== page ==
Finally, precision warfare will be enhanced by digitization across capabilities, along with miniaturization and computing improvements.

Defence science and technology continues to evolve and the NATO Science and Technology Organization is constantly watching new evolutions, working to understand them and assessing their military meaning. It is always a great pleasure to engage with Jiří Šedivý as we work on these important issues.

Dr. Jiří Šedivý, EDA Chief Executive

sedivyPicture: Dr. Jiří Šedivý, EDA Chief Executive | Dr. Jiří Šedivý Archive

There is a common understanding nowadays that Europe needs to do more for its own security and defence; even the US start to acknowledge this provided it does not undermine NATO which, needless to say, remains the cornerstone of Europe’s security and defence. But what is required for Europe to take more responsibility in defence and even - let’s be ambitious - become a security provider on a regional and global scale? I see two main prerequisites for that to happen, both of which are true challenges intrinsically linked to the European Defence Agency’s core mission and activities: cooperation and innovation.

There is need for deeper cooperation, better spending

Cooperation is the only way forward to make Europe a global player, especially in the security and defence realm, as none of its countries has the resources and capabilities to ensure stability and security on its own – not for itself and even less so for the whole of Europe. Hence the need to join forces and invest more, and better, in defence. But more spending does not automatically guarantee more efficiency or interoperability. To achieve that, Europeans must plan and invest better through cooperation: from joint priority setting to development, procurement, and deployment of cutting-edge capabilities. Over recent years, EU Member States have put in place a defence planning framework at European level with the Capability Development Plan (CDP), the Coordinated Annual Review on Defence (CARD), the Permanent Structured Cooperation (PESCO) and the European Defence Fund (EDF). This is an achievement. But having cooperation tools in place is not enough; they must also be systematically used to make EU defence cooperation the norm. But even then, the real proof of the pudding is in the eating: cooperation must lead to concrete projects which must produce outcome, i.e. usable defence capabilities. Several cooperation platforms are available to do that, including EDA which has gained robust expertise and track-record in initiating and managing collaborative capability programmes. PESCO is another framework for cooperation for the 25 EU Member States which participate in it. Finally, the EDF must serve as a financial incentive and co-finance such collaborative projects. 

Systematic defence cooperation is thus a first box Europe must tick if it wants to shoulder more responsibilities in defence and become a security provider.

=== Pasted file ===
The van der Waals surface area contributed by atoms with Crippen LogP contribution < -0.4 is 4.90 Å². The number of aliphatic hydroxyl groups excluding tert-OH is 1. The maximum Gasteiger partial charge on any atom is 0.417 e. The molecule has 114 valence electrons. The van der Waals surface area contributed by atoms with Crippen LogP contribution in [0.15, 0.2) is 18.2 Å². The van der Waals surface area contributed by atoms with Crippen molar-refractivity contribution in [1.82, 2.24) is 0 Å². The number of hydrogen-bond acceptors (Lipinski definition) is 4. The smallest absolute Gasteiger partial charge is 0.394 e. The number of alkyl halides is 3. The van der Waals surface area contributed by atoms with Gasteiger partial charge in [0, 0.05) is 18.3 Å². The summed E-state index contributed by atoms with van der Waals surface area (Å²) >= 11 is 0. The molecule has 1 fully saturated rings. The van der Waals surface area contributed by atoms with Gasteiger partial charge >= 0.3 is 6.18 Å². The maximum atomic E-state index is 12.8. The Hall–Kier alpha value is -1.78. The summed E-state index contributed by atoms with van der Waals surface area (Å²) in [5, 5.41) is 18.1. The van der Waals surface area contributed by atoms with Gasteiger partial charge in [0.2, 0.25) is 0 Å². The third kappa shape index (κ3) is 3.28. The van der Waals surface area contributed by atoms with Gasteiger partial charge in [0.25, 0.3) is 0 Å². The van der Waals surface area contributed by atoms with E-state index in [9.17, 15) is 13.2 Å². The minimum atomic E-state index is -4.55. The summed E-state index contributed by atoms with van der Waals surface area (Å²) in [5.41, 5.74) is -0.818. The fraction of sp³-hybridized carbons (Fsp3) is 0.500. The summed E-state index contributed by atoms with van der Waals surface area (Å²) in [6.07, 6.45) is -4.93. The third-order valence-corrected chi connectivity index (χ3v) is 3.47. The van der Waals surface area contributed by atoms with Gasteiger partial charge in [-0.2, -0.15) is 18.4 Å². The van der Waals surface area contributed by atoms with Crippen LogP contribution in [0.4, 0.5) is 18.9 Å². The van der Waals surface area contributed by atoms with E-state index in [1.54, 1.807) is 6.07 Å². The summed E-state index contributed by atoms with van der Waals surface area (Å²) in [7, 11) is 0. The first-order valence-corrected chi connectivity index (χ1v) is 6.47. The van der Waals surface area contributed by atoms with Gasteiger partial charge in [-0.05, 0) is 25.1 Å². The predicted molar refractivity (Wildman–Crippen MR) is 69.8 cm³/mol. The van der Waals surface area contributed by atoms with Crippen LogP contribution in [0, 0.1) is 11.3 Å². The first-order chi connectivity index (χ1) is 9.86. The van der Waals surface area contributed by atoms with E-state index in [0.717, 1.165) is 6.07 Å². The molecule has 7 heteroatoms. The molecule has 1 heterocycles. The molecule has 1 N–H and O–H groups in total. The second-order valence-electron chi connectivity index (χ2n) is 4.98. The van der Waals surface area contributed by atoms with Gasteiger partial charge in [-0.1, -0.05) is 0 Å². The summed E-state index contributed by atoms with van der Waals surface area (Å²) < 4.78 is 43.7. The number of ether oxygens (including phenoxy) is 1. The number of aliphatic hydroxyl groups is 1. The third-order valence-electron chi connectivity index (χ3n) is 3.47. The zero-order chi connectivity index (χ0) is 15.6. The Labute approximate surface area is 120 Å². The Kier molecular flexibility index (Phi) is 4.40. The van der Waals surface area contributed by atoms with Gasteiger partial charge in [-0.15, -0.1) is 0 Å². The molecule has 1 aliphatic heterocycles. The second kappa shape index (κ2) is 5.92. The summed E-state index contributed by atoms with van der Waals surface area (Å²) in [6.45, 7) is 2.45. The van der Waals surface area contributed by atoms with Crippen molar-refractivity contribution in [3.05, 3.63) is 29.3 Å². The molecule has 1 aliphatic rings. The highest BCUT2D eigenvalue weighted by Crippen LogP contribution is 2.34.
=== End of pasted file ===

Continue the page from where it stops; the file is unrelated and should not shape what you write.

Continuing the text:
Defence innovation or defence irrelevance

Secondly, the EU must also be able to master cutting-edge technologies and their integration into defence products. To do that, it must be at the forefront of defence innovation. Right now, unfortunately, this is not the case: Europe is still lagging in terms of researching, developing and applying high-tech for defence purposes, and it is even further losing ground in relation to the US, China and other powers who invest heavily in it. With the rapid development of new and often disruptive technologies in the civilian world and their fast weaponization - Artificial Intelligence (AI), big data, robotisation, autonomous systems, nanotechnology, digitisation, human-machine factor coupling, biotechnology and hypersonic technologies to name only them - today, more than ever before, innovation has become a geostrategic factor that shapes the international security environment and, eventually, global balance of power. Therefore, our choice, the vital choice for Europe, is clear: defence innovation or defence irrelevance!

To fully embrace defence innovation, the EU and its Member States need to do much more. And we must do much more together, because joint innovation activities, done in collaboration, guarantee better value for money than today’s fragmented efforts. The good news is that our Member States have understood this - and they are ready to act.

Hub for European Defence Innovation

EDA is set to play a key role in that ambition. Indeed, in May 2021, EU Foreign Minister called for a reinforcement of the Agency’s role in fostering defence innovation, including disruptive technologies. Then, in November, we had Defence Ministers debating this topic where the idea of setting up a Hub for European Defence Innovation within EDA was discussed. Since then, this proposal has gained traction and support from more and more Member States, and we hope that a political decision in favour of such a hub at EDA can be made in the coming months.

Let’s be clear: we are not talking here about creating an EU-type ‘DARPA’ (the US super-agency) or turning EDA solely into a ‘European Defence Innovation Agency’, because this would be neither relevant nor realistic in the short term. Rather, EDA should complement and support national bodies by bringing Member States’ defence innovation bodies together, by serving as a network of all existing national innovation centres around Europe and promoting synergies with the industrial sector. Because Europe's problem is not so much that there no or little technological potential, on the contrary. Some of our Member States have very efficient research communities in many technological sectors, but the whole innovation effort is very fragmented, and this is a problem. So, it’s all about connecting the dots and creating synergies. That is why EDA, as the European platform for defence cooperation, is the right place to host the innovation hub and enable those synergies. Of course, all this will be done in close coordination with the European Commission or future NATO innovation structures.

In parallel, EDA continues of course to initiate and manage collaborative defence research and technology (R&T) projects as we have been doing since 2004. Right now, numerous Agency projects deal with the impact of disruptive technologies on the future battlefield. Take AI, for example, which can be used to support the decision-making of commanders, control swarms of drones or to simulate an opponent in training. Other projects are related to hypersonic systems, the use of concentrated energy and lasers for the military, new materials or 3D printing to produce spare parts at the site of operations, to name only them.

To conclude, Europe will only become a relevant and credible security and defence player if Member States join their forces to innovate, plan, develop, produce and use together the top-notch defence capabilities they will need in the future. Cooperation and innovation must go hand in hand - and both are at the very heart of EDA’s work.